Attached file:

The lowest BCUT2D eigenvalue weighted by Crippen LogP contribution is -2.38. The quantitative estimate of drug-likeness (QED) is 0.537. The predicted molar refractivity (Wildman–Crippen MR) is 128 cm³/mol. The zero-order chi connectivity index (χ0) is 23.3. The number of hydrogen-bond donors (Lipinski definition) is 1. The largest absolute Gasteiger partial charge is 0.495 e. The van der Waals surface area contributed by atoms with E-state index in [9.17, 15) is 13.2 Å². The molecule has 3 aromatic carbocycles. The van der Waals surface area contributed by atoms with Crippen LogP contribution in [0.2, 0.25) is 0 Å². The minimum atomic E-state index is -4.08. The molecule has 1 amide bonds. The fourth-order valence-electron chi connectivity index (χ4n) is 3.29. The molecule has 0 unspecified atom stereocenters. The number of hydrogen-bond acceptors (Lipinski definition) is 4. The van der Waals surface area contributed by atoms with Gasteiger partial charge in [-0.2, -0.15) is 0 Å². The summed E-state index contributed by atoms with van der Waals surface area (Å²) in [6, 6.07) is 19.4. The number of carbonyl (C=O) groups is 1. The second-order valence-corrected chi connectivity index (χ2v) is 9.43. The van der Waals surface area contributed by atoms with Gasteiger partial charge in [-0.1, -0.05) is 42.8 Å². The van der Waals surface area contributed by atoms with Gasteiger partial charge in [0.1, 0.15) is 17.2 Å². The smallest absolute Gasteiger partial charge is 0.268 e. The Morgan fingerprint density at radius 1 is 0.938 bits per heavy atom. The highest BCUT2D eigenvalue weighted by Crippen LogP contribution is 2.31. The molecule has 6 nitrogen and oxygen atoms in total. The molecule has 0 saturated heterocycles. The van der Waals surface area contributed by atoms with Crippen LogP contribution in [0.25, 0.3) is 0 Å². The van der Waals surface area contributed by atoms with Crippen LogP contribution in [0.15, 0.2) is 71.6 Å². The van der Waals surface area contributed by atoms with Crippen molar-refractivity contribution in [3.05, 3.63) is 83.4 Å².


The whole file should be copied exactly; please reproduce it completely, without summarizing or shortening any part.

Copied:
The lowest BCUT2D eigenvalue weighted by Crippen LogP contribution is -2.38. The quantitative estimate of drug-likeness (QED) is 0.537. The predicted molar refractivity (Wildman–Crippen MR) is 128 cm³/mol. The zero-order chi connectivity index (χ0) is 23.3. The number of hydrogen-bond donors (Lipinski definition) is 1. The largest absolute Gasteiger partial charge is 0.495 e. The van der Waals surface area contributed by atoms with E-state index in [9.17, 15) is 13.2 Å². The molecule has 3 aromatic carbocycles. The van der Waals surface area contributed by atoms with Crippen LogP contribution in [0.2, 0.25) is 0 Å². The minimum atomic E-state index is -4.08. The molecule has 1 amide bonds. The fourth-order valence-electron chi connectivity index (χ4n) is 3.29. The molecule has 0 unspecified atom stereocenters. The number of hydrogen-bond acceptors (Lipinski definition) is 4. The van der Waals surface area contributed by atoms with Gasteiger partial charge in [-0.2, -0.15) is 0 Å². The summed E-state index contributed by atoms with van der Waals surface area (Å²) in [6, 6.07) is 19.4. The number of carbonyl (C=O) groups is 1. The second-order valence-corrected chi connectivity index (χ2v) is 9.43. The van der Waals surface area contributed by atoms with Gasteiger partial charge in [-0.1, -0.05) is 42.8 Å². The van der Waals surface area contributed by atoms with Gasteiger partial charge in [0.1, 0.15) is 17.2 Å². The smallest absolute Gasteiger partial charge is 0.268 e. The Morgan fingerprint density at radius 1 is 0.938 bits per heavy atom. The highest BCUT2D eigenvalue weighted by Crippen LogP contribution is 2.31. The molecule has 6 nitrogen and oxygen atoms in total. The molecule has 0 saturated heterocycles. The van der Waals surface area contributed by atoms with Crippen LogP contribution in [0.25, 0.3) is 0 Å². The van der Waals surface area contributed by atoms with Crippen LogP contribution in [0.15, 0.2) is 71.6 Å². The van der Waals surface area contributed by atoms with Crippen molar-refractivity contribution in [3.05, 3.63) is 83.4 Å².